Gracie went to Southampton on April 8th 1936 to launch the paddle steamer ‘Gracie Fields’ built by J Thornycroft for the Isle of Wight Steam Packet Company.
A couple of seconds after Gracie let the Champagne go, someone had to remind her to name the boat, Gracie shouts, ‘Gracie Fields goes to sea’. Then as the steamer slid down the slip-way Gracie gave a spirited rendition of, ‘Sing As We Go’ then the crowd joined in with ‘Sally’.
Shortly afterwards, on the 26th July 1936, Gracie chartered the steamer to take orphans on a trip from Bournemouth to Brighton, where she was performing.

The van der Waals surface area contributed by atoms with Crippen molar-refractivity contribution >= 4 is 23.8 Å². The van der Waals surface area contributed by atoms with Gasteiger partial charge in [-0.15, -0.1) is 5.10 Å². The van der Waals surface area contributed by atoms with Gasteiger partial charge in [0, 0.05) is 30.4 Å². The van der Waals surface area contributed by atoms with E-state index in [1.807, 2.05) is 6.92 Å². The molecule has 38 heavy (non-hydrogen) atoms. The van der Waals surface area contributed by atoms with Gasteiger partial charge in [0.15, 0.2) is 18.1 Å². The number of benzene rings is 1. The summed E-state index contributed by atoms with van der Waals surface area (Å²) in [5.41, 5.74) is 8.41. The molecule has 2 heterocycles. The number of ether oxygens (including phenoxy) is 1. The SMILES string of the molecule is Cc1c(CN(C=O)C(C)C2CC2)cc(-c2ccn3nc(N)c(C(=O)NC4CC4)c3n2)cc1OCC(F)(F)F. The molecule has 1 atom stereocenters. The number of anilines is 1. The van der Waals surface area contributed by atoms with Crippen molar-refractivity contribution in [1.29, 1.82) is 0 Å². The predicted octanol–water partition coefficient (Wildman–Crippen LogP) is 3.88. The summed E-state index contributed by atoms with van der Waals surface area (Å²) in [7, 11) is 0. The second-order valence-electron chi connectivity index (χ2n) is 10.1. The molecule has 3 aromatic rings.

The paddle steamer was taken over by the Admiralty at the beginning of World War II for service as a mine-sweeper.
She also saw service evacuating British soldiers from the Dunkirk beaches. After one successful trip on May 29th she was hit by a bomb from a German aircraft and was badly damaged. Her crew were taken off by HMS Pangbourne, which also attempted to tow her home. However, her rudder was damaged and she was taking on water.
Paddle Steamer Gracie Fields sank on May 30th 1940
Gracie was given a brooch by the Isle of Wight Steam Packet Company when she launched the steamer. It was in the form of two signal flags spelling out Gracie’s initials GF. She wore it often with great pride, pride both for the boat and for the valuable part she played in rescuing British soldiers in the Dunkirk evacuation.